Passage of welfare reforms draws scorn
Labour's Social Development spokeswoman Jacinda Ardern (file)
Labour is accusing the Government of tearing up a social contract with New Zealanders after another part of its welfare reforms was passed by parliament.
The bill that imposes new work-seeking obligations on beneficiaries and offers them more support while they look for jobs passed its third reading last night.
The Social Security (Benefit Categories and Work Focus) Amendment Bill is the second stage of the government's restructuring of the welfare system and went through after a 61 to 59 vote.
Labour's Social Development spokeswoman Jacinda Ardern says it is punitive and there was no proof the changes would help move people off benefits.
"There has already been a dramatic increase in the use of sanctions under this government and new legislation passed last night will see those sanction used even more.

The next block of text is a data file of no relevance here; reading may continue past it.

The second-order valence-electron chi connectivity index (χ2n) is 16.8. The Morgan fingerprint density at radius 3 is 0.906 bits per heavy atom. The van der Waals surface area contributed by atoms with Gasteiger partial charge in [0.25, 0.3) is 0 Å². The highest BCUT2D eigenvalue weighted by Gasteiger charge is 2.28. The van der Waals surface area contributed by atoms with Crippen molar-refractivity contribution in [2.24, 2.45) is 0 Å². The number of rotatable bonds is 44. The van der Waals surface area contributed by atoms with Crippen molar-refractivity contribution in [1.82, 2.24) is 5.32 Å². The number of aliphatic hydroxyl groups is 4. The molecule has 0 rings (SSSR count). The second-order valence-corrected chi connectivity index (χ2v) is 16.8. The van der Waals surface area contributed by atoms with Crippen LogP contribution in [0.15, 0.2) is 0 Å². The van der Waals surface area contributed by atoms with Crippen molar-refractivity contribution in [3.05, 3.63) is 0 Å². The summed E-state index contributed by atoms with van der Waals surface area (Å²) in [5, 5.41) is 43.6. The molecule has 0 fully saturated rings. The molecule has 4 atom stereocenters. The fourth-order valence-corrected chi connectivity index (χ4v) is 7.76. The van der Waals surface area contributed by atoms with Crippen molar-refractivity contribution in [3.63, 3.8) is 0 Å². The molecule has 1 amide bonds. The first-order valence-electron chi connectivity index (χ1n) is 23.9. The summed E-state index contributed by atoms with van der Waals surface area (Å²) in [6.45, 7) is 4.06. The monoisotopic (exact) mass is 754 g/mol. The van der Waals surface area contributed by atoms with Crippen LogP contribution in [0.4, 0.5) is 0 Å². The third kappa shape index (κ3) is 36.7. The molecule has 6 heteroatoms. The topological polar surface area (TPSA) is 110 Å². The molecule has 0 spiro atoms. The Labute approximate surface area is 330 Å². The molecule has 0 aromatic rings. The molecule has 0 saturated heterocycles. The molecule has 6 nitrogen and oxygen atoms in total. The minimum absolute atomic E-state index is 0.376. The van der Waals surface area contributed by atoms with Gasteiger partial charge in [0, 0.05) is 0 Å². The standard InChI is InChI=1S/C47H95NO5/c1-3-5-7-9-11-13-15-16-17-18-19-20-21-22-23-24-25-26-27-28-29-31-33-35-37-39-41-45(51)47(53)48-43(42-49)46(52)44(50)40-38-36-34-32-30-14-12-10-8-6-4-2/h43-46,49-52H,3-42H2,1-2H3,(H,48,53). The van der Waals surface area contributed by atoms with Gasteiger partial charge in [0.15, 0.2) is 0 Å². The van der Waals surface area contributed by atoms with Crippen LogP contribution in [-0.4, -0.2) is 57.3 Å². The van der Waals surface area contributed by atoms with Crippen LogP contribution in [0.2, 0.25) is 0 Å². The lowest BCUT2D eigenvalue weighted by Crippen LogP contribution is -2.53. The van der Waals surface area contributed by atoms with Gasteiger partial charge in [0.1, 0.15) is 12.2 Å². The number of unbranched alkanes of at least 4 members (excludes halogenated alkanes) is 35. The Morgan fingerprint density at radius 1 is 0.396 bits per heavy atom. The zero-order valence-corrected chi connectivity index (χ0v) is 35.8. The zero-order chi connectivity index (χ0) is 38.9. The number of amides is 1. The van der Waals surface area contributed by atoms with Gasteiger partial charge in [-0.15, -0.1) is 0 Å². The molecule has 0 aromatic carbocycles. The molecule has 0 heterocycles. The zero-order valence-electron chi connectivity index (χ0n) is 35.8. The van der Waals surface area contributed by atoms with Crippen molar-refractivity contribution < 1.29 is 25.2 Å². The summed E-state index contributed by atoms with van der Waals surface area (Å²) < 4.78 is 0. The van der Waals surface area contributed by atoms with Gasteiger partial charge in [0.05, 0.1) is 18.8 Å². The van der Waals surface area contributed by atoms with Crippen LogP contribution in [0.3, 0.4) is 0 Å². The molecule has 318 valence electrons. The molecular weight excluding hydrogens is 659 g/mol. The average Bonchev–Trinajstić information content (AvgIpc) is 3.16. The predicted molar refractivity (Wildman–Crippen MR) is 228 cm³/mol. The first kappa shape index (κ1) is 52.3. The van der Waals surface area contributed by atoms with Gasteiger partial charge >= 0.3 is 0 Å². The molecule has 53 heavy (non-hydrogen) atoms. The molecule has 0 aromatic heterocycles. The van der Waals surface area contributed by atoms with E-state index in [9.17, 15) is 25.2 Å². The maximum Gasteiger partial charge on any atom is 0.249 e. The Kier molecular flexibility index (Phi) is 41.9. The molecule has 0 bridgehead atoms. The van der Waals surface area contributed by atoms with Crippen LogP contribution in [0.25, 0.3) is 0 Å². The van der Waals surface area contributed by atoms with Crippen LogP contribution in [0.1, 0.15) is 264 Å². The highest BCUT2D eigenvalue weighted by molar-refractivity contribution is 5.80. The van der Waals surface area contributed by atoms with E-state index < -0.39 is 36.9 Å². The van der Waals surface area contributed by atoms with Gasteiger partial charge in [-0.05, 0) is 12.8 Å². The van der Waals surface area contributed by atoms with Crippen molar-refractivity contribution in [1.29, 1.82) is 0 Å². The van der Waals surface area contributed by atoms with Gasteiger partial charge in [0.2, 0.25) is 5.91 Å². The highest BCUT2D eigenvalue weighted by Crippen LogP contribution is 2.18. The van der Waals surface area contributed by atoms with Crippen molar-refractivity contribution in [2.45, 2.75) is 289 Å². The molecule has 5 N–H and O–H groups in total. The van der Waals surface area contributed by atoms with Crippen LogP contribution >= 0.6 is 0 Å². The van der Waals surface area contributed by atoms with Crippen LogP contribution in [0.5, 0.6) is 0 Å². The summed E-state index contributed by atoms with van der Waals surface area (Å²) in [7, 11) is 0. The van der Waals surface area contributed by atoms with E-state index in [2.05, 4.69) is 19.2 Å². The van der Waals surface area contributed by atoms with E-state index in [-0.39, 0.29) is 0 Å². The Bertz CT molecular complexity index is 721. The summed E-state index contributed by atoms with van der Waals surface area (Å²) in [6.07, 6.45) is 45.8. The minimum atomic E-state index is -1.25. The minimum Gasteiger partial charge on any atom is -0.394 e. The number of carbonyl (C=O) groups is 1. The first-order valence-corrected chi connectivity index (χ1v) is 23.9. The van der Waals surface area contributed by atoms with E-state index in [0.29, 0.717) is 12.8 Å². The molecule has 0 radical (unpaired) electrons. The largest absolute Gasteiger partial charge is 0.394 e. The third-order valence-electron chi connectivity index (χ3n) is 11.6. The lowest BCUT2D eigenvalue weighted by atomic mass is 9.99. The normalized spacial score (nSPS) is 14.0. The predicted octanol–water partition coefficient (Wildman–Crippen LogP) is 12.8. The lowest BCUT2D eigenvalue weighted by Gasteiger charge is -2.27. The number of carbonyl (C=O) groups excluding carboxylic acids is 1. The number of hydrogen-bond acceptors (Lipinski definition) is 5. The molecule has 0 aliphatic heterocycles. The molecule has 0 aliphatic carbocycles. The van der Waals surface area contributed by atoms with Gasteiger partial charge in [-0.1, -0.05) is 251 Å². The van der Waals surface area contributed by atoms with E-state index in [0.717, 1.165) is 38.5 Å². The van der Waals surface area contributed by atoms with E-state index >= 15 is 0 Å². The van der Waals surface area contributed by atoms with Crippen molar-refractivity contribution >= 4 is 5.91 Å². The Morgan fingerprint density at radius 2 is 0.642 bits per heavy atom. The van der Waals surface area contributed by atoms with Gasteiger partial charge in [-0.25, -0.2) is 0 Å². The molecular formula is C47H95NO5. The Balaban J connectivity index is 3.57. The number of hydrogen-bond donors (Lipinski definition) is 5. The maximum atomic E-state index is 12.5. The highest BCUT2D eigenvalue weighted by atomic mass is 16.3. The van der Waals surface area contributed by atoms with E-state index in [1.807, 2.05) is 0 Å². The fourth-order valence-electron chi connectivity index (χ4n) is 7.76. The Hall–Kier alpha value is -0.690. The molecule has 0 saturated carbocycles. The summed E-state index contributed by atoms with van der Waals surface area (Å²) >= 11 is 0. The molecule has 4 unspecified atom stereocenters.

"These reforms just tear up the idea of the social contract. It's time we rebuilt our social security system," she said.
But Social Development Minister Paula Bennett says measures in the bill are balanced.
"This bill asks more people to look for work and those who can't find jobs won't be sanctioned," she said.
"But if you don't look for work you won't find it, and I think that's fair."
The law will also require job seekers to be drug-free and allows benefits to be stopped for people with outstanding arrest warrants.
Labour and the Greens strongly opposed the bill, saying the jobs don't exist and those who can't find employment will be harshly penalised.